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Police Contract Approved, Giving Cops A 20% Raise Over 8 Years

Aldermen voted 40-8 to approve the $600 million contract. Reform groups said the agreement “fails to make many of the changes we know we need.” 

A Chicago Police officer stands outside Chicago Police Department Headquarters on Aug. 13, 2021.
Colin Boyle/Block Club Chicago

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CHICAGO — The City Council voted on Tuesday to approve a collective bargaining agreement with the Chicago Police Department’s rank-and-file employees, ending the union’s four-year absence of a contract. 

Aldermen in a 40-8 vote approved the eight-year, $600 million contract (O2021-3449) with the Fraternal Order of Police, which codifies policy changes including a ban on the destruction of disciplinary records and a prohibition on officers changing testimony after reviewing an incident video. 

The agreement gives members a 20 percent raise over its eight-year life and stretches retroactively to the last contract’s expiration in July 2017. 

Back pay from the agreement is set to run $378 million, though city budget officials have stored away $103 million in the city’s 2021 budget for the retroactive pay. Budget officials have also said they plan to come up with the remainder of the money through a debt refinancing maneuver. 

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The City Council’s approval of the contract came one day after the ACLU of Illinois, the Chicago Council of Lawyers and the Chicago Lawyers’ Committee for Civil Rights issued a statement saying the agreement “fails to make many of the changes we know we need.” 

Lightfoot said after the meeting on Tuesday that work remains on the contract, saying “nobody thought this was the end…It’s an important milestone.” 

Topics still left to negotiate include officers’ health care contributions and whether they will be required to disclose any side-gigs outside their police work.  

The mayor also acknowledged some items could face arbitration. 

“Arbitration can be a little bit of a crapshoot,” Lightfoot said, adding “we have to keep pushing for the things that we know are right.”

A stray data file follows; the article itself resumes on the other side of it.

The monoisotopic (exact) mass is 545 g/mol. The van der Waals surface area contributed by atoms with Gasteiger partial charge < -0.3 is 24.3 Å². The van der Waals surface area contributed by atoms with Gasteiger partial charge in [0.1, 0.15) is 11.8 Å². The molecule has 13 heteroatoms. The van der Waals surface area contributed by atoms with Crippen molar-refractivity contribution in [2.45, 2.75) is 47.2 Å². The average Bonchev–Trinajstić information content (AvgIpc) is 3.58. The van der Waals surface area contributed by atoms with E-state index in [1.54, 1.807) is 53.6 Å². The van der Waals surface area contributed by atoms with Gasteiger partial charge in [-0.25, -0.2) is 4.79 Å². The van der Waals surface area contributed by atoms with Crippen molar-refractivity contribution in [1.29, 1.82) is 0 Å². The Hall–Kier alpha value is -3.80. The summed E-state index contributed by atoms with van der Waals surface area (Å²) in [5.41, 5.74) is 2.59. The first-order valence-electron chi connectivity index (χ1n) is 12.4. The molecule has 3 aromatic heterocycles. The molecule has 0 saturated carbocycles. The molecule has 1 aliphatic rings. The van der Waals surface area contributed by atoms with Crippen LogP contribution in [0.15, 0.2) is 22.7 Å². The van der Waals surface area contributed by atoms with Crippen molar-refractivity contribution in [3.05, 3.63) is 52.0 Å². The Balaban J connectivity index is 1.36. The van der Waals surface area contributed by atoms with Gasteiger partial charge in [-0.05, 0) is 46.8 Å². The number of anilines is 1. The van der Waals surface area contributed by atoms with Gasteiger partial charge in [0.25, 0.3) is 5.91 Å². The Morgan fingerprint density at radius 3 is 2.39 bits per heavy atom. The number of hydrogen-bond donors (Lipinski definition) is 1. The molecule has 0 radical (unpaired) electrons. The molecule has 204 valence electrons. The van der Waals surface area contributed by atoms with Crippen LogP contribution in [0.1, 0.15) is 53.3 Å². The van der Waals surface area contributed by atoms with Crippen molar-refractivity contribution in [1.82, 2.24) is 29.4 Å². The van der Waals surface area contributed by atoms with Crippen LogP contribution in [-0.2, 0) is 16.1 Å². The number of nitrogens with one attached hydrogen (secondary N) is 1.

Still, the mayor said, “we fought hard to get this contract done, but that’s water under the bridge now,” Lightfoot said during a news conference Tuesday. The city will “be moving forward” with negotiations with the police union on additional reforms. 

Lightfoot added that it is important that the “hard-working men and women of the Chicago Police Department are going to get the back-pay that they have earned and are entitled to.” 

But the agreement faced tougher scrutiny in the full City Council on Tuesday with “no” votes coming from Ald. Daniel La Spata (1st), Ald. Michael Rodriguez (22nd), Ald. Byron Sigcho-Lopez (25th), Ald. Rossana Rodriguez-Sanchez (33rd), Ald. Carlos Ramirez-Rosa (35th), Ald. Andre Vasquez (40th), Ald. Matt Martin (47th) and Ald. Maria Hadden (49th).  

Ald. Maria Hadden (49th) prefaced her “no” vote on the agreement by saying she didn’t oppose the contract’s pay increases, but she think city leaders “need to hold out and finish the agreement.”  

“I think we need to get all of the protections that we’re looking for, all of the reforms we’re looking for,” she added. 

Credit: Colin Boyle/Block Club Chicago
Ald. Maria E. Hadden (49th) speaks at a City Council meeting on Sept. 14, 2021.

Before also voting “no” on the agreement, Ald. Carlos Ramirez-Rosa (35th) said he was concerned that “once we give the FOP that big pay raise…the incentive is just not going to be there” to work out the remaining items. 

But Ald. Jason Ervin (28th), who chairs the Aldermanic Black Caucus, appealed to his colleagues by asking them to consider what brings the “most benefit for citizens” when weighing a vote on the agreement.  

“Not every cop in the city of Chicago is a bad cop,” Ervin said. “There’s going to be bad actors everywhere.” 

Read The Daily Line’s full coverage of Tuesday’s City Council meeting here.

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